Surprising at it seems, countless people go through life believing their skin just fundamentally has a problem, instead of stopping to wonder if it might be the products they’re using. People accept that they have “dry” or “oily” skin without ever considering the beauty products they use might be the underlying cause on their skin condition.

Instead of just slathering on some moisturiser when skin is flaky or using a cleanser or scrub when skin is oily, we need to treat the cause. True, the moisturiser will flatten those dry flakes of skin for a while, but those flakes also need to be allowed to shed, and moisturiser can prevent this from happening by gluing them onto our skin, resulting in a build-up of dead skin cells trapped against our skin’s barrier. And cleansing our skin when it’s oily may bring temporary relief, but in the long run it only exacerbates the problem.

Understanding skin types and conditions

There are four generally accepted basic skin types: normal, oily, dry, and combination. A fifth skin type is sometimes included: sensitive.

Normal skin

Normal skin is well-balanced and is neither too oily nor too dry. It is generally blemish-free with no visible pores or sensitivity. People with a normal skin type can still experience dryness and oiliness.

Oily skin

Oily skin is characterised by excess oil production. It generally has a glossy shine, visible pores, and is more prone to breakouts.

Dry skin

Dry skin often looks dull because it produces less oil naturally and so struggles to keep moisture locked in. It can often feel tight or rough, and fine lines are usually more pronounced. As we age, our skin naturally becomes drier due to hormonal changes.

Combination skin

Combination skin is usually oily in the T-zone (forehead, nose, and chin) and dry on the cheeks and outer areas of the face. Pores are generally enlarged in the T-zone.

Sensitive skin

Sensitive skin tends to react to products and the environment with redness and itching, and is prone to inflammation. Although often classed as a skin type, it isn’t necessarily a permanent skin type, but rather a skin condition.

Skin can change seasonally, meaning you might have dry skin in winter and oily skin in summer. Seasonal changes like these often point to a skin condition, rather than a changing skin type.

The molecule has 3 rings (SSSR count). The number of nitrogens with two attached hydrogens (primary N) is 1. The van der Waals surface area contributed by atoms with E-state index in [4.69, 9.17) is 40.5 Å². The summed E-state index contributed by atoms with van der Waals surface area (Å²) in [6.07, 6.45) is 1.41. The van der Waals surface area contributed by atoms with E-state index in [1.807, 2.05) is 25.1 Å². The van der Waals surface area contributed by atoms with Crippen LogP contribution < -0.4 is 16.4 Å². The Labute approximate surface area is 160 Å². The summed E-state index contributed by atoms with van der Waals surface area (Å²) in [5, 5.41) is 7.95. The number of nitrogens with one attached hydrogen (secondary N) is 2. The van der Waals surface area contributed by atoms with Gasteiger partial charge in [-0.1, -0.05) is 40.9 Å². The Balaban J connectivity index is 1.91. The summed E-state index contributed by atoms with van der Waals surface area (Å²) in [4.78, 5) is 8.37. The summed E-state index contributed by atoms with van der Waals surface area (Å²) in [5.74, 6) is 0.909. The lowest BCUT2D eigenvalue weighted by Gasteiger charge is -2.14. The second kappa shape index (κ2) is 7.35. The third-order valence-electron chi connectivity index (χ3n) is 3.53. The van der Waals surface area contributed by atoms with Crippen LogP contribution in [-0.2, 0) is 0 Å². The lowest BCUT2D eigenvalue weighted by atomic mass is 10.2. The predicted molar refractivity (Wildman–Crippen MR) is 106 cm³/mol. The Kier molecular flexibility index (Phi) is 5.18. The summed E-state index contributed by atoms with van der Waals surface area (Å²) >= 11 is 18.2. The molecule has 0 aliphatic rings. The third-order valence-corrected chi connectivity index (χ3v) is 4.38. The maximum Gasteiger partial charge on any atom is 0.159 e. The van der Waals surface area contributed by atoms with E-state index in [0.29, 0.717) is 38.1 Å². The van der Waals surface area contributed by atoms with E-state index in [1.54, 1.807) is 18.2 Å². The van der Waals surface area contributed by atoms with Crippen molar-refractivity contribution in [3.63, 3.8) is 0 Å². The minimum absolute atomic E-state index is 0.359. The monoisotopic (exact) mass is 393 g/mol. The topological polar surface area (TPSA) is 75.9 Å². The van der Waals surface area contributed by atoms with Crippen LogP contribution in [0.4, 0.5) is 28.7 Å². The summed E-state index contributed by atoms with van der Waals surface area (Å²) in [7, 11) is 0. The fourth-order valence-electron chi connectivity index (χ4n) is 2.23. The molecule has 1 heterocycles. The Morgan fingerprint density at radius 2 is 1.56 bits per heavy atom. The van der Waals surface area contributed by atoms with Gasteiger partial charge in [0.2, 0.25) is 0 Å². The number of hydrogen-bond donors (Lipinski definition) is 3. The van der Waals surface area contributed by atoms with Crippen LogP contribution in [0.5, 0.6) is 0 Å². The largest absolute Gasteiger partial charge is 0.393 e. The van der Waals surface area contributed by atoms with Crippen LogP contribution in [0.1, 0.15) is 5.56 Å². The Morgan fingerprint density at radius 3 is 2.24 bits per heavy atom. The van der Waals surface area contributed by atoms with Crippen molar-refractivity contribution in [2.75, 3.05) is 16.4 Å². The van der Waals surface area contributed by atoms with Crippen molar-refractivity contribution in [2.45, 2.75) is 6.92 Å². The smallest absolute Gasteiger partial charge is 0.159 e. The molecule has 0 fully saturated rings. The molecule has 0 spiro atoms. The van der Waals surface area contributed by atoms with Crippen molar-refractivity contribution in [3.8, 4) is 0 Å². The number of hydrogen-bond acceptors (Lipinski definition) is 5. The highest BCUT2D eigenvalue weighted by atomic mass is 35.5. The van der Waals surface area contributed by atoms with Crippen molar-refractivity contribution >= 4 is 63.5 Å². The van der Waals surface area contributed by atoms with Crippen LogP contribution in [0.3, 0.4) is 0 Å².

Dry skin isn’t the same as dehydrated skin. Dehydration of our skin is a condition caused by a lack of water in the skin. It can be the source of irritation, itchiness, flakiness, roughness, sensitivity, and can lead to loss of suppleness and elasticity, and, as a result, fine wrinkles.

People with a dry skin type produce less natural oil than those with a normal skin type, while those with an oily skin type produce more. People with a dry skin type will be dry from head to toe, whereas dehydrated skin is usually only dry in select areas of the body. People with oily skin can also have dehydrated skin, while dehydrated skin can also turn into an oily skin condition as it tries to make up for the missing water by producing more oil.

An oily skin condition is not the same as having an oily skin type. Many people try to control an oily skin condition by stripping their skin with harsh detergents or alcohol-based products, sometimes even opting to double cleanse, and skipping moisturiser entirely, but this actually leads to even more oil, irritation, and, eventually, dehydrated skin.

Many factors can influence dehydrated skin or an oily skin condition, including weather, diet, hormones, stress, and product use.

Oiliness is created by an excess of sebum (our skin’s natural oil), which often comes about as the result of using foaming cleansers or soaps, and chemical products on our skin. The same thing can happen to our hair. While it might come as a natural first impulse to scrub and wash your skin to remove the excess oil, it’s actually counterintuitive, causing even more oil to be produced.

Most advice suggests cleansing is key to resolving an oily skin condition. However, whilst there are a number of factors that contribute to disruption of the skin’s barrier function, cleansers can cause some of the worst damage. That’s why we at Le Lapin advocate for the water-only method (WO), which is simply using water to cleanse our skin.

To treat skin conditions, try skipping the cleansers, moisturising to combat dehydration, and gently exfoliating.

Correcting and treating dehydrated skin or oily skin conditions isn’t an overnight fix, but by implementing good habits, you can achieve clear, healthy skin.

Try switching over to a brand of natural skin and hair care. You might be surprised how quickly your skin conditions clear up.

Featured image © Marina Vitale on Unsplash